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US-CERT Cyber Security Tip ST04-004 -- Understanding Firewalls

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                        Cyber Security Tip ST04-004
                          Understanding Firewalls

Understanding Firewalls

   When anyone or anything can access your computer at any time, your
   computer is more susceptible to being attacked. You can restrict
   outside access to your computer and the information on it with a

What do firewalls do?

   Firewalls  provide  protection  against outside attackers by shielding
   your  computer  or  network  from  malicious  or  unnecessary Internet
   traffic.  Firewalls  can  be  configured  to  block  data from certain
   locations  while allowing the relevant and necessary data through (see
   Understanding   Denial-of-Service  Attacks  and  Understanding  Hidden
   Threats:   Rootkits  and  Botnets  for  more  information).  They  are
   especially  important  for  users  who rely on "always on" connections
   such as cable or DSL modems.

What type of firewall is best?

   Firewalls  are  offered in two forms: hardware (external) and software
   (internal).  While  both  have their advantages and disadvantages, the
   decision  to  use a firewall is far more important than deciding which
   type you use.
     * Hardware  -  Typically  called  network  firewalls, these external
       devices  are  positioned between your computer or network and your
       cable  or  DSL  modem.  Many  vendors  and  some  Internet Service
       Providers  (ISPs) offer devices called "routers" that also include
       firewall   features.  Hardware-based  firewalls  are  particularly
       useful  for  protecting  multiple  computers but also offer a high
       degree  of  protection for a single computer. If you only have one
       computer  behind  the  firewall, or if you are certain that all of
       the  other  computers on the network are up to date on patches are
       free  from  viruses,  worms,  or other malicious code, you may not
       need  the  extra protection of a software firewall. Hardware-based
       firewalls  have  the  advantage  of being separate devices running
       their own operating systems, so they provide an additional line of
       defense  against  attacks.  Their major drawback is cost, but many
       products are available for less than $100 (and there are even some
       for less than $50).
     * Software  - Some operating systems include a built-in firewall; if
       yours   does,  consider  enabling  it  to  add  another  layer  of
       protection  even  if  you  have an external firewall. If you don't
       have  a  built-in firewall, you can obtain a software firewall for
       relatively  little  or  no  cost  from  your local computer store,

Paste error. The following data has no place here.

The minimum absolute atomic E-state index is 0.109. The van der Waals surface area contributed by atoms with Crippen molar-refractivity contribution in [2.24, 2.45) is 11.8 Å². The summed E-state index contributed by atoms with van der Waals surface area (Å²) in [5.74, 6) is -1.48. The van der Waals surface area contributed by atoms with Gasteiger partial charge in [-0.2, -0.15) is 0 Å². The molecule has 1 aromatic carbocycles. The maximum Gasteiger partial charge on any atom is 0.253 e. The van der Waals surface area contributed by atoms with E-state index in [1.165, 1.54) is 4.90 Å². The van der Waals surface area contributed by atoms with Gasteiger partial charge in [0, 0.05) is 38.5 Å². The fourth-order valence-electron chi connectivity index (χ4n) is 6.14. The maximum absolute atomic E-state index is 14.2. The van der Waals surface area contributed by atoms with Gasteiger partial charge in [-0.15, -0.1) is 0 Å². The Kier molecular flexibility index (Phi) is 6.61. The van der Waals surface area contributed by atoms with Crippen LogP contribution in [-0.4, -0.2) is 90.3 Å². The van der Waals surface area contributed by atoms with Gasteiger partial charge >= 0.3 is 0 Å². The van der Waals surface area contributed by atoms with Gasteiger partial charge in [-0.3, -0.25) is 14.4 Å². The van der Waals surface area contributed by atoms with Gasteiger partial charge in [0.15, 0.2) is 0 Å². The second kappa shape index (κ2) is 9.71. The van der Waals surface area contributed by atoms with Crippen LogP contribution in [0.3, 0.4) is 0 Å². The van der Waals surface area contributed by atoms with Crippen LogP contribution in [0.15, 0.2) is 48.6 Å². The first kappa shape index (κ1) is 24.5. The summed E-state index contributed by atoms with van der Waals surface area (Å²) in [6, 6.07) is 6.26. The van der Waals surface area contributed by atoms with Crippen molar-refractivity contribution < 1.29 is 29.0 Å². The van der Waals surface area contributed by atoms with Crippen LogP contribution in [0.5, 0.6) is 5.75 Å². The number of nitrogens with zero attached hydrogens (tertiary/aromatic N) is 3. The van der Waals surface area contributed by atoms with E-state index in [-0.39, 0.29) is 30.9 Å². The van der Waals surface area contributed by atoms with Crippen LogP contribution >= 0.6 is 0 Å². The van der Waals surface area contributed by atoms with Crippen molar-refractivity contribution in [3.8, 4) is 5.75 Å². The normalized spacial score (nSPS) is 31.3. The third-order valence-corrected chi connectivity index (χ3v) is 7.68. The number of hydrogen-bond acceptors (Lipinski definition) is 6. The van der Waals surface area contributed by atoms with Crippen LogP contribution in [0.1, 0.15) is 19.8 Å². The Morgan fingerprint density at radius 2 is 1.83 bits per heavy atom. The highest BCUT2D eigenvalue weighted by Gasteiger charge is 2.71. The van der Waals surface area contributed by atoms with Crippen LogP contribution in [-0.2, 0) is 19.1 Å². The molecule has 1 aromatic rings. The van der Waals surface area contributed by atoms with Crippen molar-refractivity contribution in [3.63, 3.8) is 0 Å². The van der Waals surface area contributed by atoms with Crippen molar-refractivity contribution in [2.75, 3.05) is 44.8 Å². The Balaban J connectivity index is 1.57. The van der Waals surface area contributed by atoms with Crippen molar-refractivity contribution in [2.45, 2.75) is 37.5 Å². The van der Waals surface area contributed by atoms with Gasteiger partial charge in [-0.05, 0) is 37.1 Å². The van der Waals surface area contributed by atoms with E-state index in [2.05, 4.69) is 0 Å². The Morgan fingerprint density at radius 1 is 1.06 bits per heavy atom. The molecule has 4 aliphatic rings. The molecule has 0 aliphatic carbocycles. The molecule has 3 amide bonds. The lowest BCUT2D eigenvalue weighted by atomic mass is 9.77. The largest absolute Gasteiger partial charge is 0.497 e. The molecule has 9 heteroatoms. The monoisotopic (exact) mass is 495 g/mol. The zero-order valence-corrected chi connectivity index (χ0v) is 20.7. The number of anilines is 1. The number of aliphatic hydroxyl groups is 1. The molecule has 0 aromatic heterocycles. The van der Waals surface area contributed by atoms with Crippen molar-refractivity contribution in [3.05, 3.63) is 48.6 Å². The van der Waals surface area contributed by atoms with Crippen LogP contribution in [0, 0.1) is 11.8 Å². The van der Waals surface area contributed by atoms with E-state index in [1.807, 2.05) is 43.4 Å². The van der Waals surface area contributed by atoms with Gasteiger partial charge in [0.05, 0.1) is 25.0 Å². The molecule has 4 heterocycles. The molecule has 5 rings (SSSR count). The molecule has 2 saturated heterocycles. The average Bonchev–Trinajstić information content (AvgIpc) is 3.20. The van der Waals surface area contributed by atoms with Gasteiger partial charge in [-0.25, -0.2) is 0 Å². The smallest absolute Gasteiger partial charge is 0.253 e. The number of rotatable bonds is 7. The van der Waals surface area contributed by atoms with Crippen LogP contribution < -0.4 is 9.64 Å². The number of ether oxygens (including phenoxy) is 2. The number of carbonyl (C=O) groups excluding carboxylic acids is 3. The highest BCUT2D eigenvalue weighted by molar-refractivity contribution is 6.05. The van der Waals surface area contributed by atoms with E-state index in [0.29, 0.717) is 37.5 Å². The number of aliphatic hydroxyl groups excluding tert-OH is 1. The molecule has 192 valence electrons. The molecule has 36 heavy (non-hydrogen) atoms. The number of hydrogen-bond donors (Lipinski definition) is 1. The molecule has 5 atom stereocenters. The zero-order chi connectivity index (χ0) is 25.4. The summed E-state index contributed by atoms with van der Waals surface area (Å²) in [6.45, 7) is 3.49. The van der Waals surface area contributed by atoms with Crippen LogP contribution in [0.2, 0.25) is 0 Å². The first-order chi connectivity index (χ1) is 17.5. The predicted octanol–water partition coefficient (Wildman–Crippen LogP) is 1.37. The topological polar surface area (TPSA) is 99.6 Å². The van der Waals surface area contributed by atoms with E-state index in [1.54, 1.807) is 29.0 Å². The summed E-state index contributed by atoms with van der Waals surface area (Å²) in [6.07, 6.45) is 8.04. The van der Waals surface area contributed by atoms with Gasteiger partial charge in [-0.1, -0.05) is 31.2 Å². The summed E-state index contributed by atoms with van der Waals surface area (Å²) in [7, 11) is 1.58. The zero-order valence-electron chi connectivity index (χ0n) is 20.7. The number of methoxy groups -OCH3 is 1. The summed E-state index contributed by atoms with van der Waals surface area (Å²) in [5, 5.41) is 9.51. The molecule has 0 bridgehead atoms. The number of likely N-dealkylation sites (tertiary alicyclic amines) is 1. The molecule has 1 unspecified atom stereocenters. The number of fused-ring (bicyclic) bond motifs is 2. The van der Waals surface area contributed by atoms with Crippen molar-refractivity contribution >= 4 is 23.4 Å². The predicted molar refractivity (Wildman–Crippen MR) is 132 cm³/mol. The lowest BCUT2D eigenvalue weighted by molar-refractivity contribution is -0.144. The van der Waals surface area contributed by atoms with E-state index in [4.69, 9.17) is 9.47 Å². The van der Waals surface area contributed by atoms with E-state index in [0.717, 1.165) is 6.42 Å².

software  vendors,  or  ISP.  Because of the risks associated with
       downloading   software  from  the  Internet  onto  an  unprotected
       computer,  it  is  best to install the firewall from a CD, DVD, or
       floppy  disk.  Although  relying on a software firewall alone does
       provide  some  protection, realize that having the firewall on the
       same  computer  as  the  information  you're trying to protect may
       hinder the firewall's ability to catch malicious traffic before it
       enters your system.

How do you know what configuration settings to apply?

   Most  commercially  available  firewall  products,  both hardware- and
   software-based,  come configured in a manner that is acceptably secure
   for  most users. Since each firewall is different, you'll need to read
   and  understand  the  documentation  that  comes  with  it in order to
   determine  whether  or  not  the default settings on your firewall are
   sufficient for your needs. Additional assistance may be available from
   your  firewall  vendor  or your ISP (either from tech support or a web
   site).  Also, alerts about current viruses or worms (such as US-CERT's
   Cyber   Security   Alerts)   sometimes   include   information   about
   restrictions you can implement through your firewall.

   Unfortunately, while properly configured firewalls may be effective at
   blocking some attacks, don't be lulled into a false sense of security.
   Although  they  do  offer a certain amount of protection, firewalls do
   not  guarantee that your computer will not be attacked. In particular,
   a firewall offers little to no protection against viruses that work by
   having  you  run  the  infected  program  on  your  computer,  as many
   email-borne  viruses do. However, using a firewall in conjunction with
   other  protective  measures  (such  as  anti-virus software and "safe"
   computing  practices)  will strengthen your resistance to attacks (see
   Understanding  Anti-Virus  Software  and  other security tips for more

     Both  the National Cyber Security Alliance and US-CERT have identified
     this topic as one of the top tips for home users.

     Authors: Mindi McDowell, Allen Householder

     Produced 2004 by US-CERT, a government organization.

     Note: This tip was previously published and is being re-distributed 
     to increase awareness.

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